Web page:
Last July, with issue 193, Robert Kirkman, Charlie Adlard and company abruptly ended The Walking Dead. In this episode, Emmet is joined by Bobsy (of the podcasts Shadow Trap and Diane, and an occasional guest on Silence) to examine the series and how it ended. What is the deeper meaning of the series, and was that meaning put there intentionally, or subconsciously? How did the success of the Walking Dead TV show affect the comic? Should Kirkman have gone with his original idea for the ending?
In this episode, we discuss: * Read More Comix, by Robb Mirsky, James Spencer, and David Craig, a series featuring hilarious, weird, and sometimes disturbing comics, long and short * Antfarm, story and art by Alberto Melendez, working on a concept created by his late brother Tony “War” Melendez. Anthropomorphized ants in battle gear for a start, but who are these characters? Plus, a recent comic from Marvel that’s of interest to budding writers; a letter from a creator whose work we recently critiqued; and more Spidey/Sony/Marvel talk.
Eileen Gray: A House Under the Sun is a slim graphic novel by Charlotte Malterre-Barthes and Zosia Dzierzawska, about the titular famous Irish architect that most people have never heard of. Kumar and Emmet found it beautiful and intriguing; here’s their review.
It’s been a topic of discussion all week: Is Sony really refusing to let Marvel/Disney handle Spider-Man in the movies anymore? What looked like a shocking middle-finger to the mouse now looks to have been a case of negotiating via the media. Tim and Mulele discuss the latest, and also touch on the newly announced (at D23 day one) TV shows coming to Disney+. The Deadline article that set off Twitter Vox article on the Sony-Disney kerfuffle
Pro basketballer Johnny O’Bryant has long been a fan of manga. But he wanted to see manga-type stories showing people of other races, with characters he could more closely identify with. So he created comics publisher Noir Caesar and hired creators to make his vision happen. Tim and Mulele talk with Johnny about balancing his two careers, his story ideas, and what’s coming next. Then, we read some of the comics and find out what the fuss is about. See the Primus 7 video trailer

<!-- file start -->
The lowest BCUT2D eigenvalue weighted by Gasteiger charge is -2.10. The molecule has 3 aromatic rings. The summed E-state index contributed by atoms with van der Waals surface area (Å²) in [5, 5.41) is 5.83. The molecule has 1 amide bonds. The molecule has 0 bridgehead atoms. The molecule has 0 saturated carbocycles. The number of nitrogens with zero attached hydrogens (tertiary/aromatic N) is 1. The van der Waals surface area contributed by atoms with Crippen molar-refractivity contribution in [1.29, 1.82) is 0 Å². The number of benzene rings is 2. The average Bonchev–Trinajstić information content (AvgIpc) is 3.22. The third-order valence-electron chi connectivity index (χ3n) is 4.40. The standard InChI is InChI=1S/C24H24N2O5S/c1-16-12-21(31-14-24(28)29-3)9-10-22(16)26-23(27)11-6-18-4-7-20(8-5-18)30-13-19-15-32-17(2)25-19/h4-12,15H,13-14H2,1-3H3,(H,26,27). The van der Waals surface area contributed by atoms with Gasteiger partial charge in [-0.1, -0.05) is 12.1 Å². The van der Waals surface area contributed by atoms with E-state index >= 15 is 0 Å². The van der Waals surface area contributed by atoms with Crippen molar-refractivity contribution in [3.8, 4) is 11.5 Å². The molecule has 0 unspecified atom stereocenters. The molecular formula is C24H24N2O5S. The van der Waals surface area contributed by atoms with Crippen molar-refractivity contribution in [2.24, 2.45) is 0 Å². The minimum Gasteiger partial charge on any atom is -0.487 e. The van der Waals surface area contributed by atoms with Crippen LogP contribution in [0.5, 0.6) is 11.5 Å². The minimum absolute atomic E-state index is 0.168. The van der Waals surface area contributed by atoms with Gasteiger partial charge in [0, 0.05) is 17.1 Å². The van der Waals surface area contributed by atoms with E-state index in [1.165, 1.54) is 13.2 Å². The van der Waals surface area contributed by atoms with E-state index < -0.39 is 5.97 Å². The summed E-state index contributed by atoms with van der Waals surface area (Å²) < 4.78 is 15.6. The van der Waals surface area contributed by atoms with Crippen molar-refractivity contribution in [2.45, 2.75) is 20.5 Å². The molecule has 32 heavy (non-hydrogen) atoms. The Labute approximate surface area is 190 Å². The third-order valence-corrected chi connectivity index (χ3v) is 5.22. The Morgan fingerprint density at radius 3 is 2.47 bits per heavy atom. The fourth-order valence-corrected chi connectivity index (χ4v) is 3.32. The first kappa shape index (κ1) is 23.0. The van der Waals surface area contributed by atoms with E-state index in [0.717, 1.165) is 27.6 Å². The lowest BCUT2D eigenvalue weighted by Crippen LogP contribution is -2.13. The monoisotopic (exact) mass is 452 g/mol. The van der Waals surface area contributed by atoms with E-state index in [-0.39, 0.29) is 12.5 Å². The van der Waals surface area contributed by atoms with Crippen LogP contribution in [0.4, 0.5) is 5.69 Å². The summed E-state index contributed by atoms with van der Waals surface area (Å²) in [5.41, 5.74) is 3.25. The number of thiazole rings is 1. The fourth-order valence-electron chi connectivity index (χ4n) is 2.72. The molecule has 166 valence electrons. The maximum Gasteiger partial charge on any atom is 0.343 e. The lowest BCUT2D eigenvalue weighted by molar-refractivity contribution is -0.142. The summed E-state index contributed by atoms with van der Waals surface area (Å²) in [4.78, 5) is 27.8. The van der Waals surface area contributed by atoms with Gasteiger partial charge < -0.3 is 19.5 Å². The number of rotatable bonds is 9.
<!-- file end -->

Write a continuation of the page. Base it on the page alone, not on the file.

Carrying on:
Monster Mashup is a comics anthology in which public-domain characters meet classic monsters. Tim and Mulele review. Also, a look at the announced (and rumored) content to come from the Marvel Cinematic Universe!
MAD Magazine is ending! Much handwringing has occurred — mainly among people who probably haven’t read it in ages but fondly recall it from their childhoods. Tim, a MAD reader for most of the last 23 years, is joined by Kumar, and MAD contributor Joe Dator, to discuss what went wrong, and recollections and reminiscences of this highly influential magazine. Tim’s letter to MAD (click to enlarge) From MAD v. 2 #4, December 2018
Captain Marvel — the one who shouts “Shazam!” to change from little boy to adult super hero — first appeared in Whiz Comics #2, dated February 1940, almost immediately prompting comparisons to Superman and outrage at DC. Yet the “Big Red Cheese” actually outsold Supes in the ’40s. Why has the most popular hero of the World War II era fallen on hard times since then? How has the character changed as DC, now owner of the character, has repeatedly struggled to reboot his world? Tim and Emmet have read the book Shazam! A Celebration of 75 years, and discuss the stories, the character, and the recent film. CBR on “Captain Thunder” story
In this episode, we discuss: * Dog vs. Ultra-Dog, by Troy Wilson and Clayton Hanmer. Where does it come down on the children’s book – children’s comic continuum? * Chad in Amsterdam #3 by Chad Bilyeu. The latest issue from one of our favorites. Plus, some creepy movie CGI in “cute” films.